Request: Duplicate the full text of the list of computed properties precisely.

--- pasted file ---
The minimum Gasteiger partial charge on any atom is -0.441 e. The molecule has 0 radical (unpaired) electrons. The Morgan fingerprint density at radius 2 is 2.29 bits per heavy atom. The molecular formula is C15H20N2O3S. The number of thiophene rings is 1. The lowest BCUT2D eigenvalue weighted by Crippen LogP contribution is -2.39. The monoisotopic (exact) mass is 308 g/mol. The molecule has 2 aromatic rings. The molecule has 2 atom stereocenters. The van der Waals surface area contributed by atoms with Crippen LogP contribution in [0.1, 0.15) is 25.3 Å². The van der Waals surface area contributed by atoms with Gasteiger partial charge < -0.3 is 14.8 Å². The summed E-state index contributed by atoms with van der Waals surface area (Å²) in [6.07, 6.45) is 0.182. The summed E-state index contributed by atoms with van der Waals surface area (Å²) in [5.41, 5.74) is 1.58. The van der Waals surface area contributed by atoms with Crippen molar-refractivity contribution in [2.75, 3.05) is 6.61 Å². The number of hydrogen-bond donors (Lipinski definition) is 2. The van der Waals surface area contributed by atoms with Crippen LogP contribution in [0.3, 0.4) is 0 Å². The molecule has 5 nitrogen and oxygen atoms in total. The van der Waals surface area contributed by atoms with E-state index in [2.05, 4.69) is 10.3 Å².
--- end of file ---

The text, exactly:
The minimum Gasteiger partial charge on any atom is -0.441 e. The molecule has 0 radical (unpaired) electrons. The Morgan fingerprint density at radius 2 is 2.29 bits per heavy atom. The molecular formula is C15H20N2O3S. The number of thiophene rings is 1. The lowest BCUT2D eigenvalue weighted by Crippen LogP contribution is -2.39. The monoisotopic (exact) mass is 308 g/mol. The molecule has 2 aromatic rings. The molecule has 2 atom stereocenters. The van der Waals surface area contributed by atoms with Crippen LogP contribution in [0.1, 0.15) is 25.3 Å². The van der Waals surface area contributed by atoms with Gasteiger partial charge < -0.3 is 14.8 Å². The summed E-state index contributed by atoms with van der Waals surface area (Å²) in [6.07, 6.45) is 0.182. The summed E-state index contributed by atoms with van der Waals surface area (Å²) in [5.41, 5.74) is 1.58. The van der Waals surface area contributed by atoms with Crippen molar-refractivity contribution in [2.75, 3.05) is 6.61 Å². The number of hydrogen-bond donors (Lipinski definition) is 2. The van der Waals surface area contributed by atoms with Crippen LogP contribution in [0.3, 0.4) is 0 Å². The molecule has 5 nitrogen and oxygen atoms in total. The van der Waals surface area contributed by atoms with E-state index in [2.05, 4.69) is 10.3 Å².